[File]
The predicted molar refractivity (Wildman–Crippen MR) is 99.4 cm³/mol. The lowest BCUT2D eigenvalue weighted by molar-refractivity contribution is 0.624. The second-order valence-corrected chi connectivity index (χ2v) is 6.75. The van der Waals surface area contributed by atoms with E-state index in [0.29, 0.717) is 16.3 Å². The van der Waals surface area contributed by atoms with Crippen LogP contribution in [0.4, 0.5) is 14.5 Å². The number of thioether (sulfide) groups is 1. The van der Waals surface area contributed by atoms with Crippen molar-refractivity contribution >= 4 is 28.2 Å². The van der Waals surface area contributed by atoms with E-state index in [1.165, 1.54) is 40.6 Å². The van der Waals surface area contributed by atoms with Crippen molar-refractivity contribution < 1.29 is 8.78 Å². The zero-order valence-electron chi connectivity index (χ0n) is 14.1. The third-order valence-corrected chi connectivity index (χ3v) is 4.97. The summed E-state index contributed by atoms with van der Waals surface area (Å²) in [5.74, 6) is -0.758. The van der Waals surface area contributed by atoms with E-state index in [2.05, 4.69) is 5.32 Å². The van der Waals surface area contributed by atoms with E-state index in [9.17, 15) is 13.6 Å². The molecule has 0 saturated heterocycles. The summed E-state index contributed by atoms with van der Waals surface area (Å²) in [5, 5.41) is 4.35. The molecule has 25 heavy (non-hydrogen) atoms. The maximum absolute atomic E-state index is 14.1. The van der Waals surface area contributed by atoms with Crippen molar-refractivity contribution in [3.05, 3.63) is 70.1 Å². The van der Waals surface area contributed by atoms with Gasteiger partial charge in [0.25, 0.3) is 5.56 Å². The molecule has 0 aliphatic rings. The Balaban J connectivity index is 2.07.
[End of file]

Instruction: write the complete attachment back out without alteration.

The predicted molar refractivity (Wildman–Crippen MR) is 99.4 cm³/mol. The lowest BCUT2D eigenvalue weighted by molar-refractivity contribution is 0.624. The second-order valence-corrected chi connectivity index (χ2v) is 6.75. The van der Waals surface area contributed by atoms with E-state index in [0.29, 0.717) is 16.3 Å². The van der Waals surface area contributed by atoms with Crippen LogP contribution in [0.4, 0.5) is 14.5 Å². The number of thioether (sulfide) groups is 1. The van der Waals surface area contributed by atoms with Crippen molar-refractivity contribution >= 4 is 28.2 Å². The van der Waals surface area contributed by atoms with E-state index in [1.165, 1.54) is 40.6 Å². The van der Waals surface area contributed by atoms with Crippen molar-refractivity contribution < 1.29 is 8.78 Å². The zero-order valence-electron chi connectivity index (χ0n) is 14.1. The third-order valence-corrected chi connectivity index (χ3v) is 4.97. The summed E-state index contributed by atoms with van der Waals surface area (Å²) in [5.74, 6) is -0.758. The van der Waals surface area contributed by atoms with E-state index in [2.05, 4.69) is 5.32 Å². The van der Waals surface area contributed by atoms with E-state index in [9.17, 15) is 13.6 Å². The molecule has 0 saturated heterocycles. The summed E-state index contributed by atoms with van der Waals surface area (Å²) in [5, 5.41) is 4.35. The molecule has 25 heavy (non-hydrogen) atoms. The maximum absolute atomic E-state index is 14.1. The van der Waals surface area contributed by atoms with Crippen molar-refractivity contribution in [3.05, 3.63) is 70.1 Å². The van der Waals surface area contributed by atoms with Gasteiger partial charge in [0.25, 0.3) is 5.56 Å². The molecule has 0 aliphatic rings. The Balaban J connectivity index is 2.07.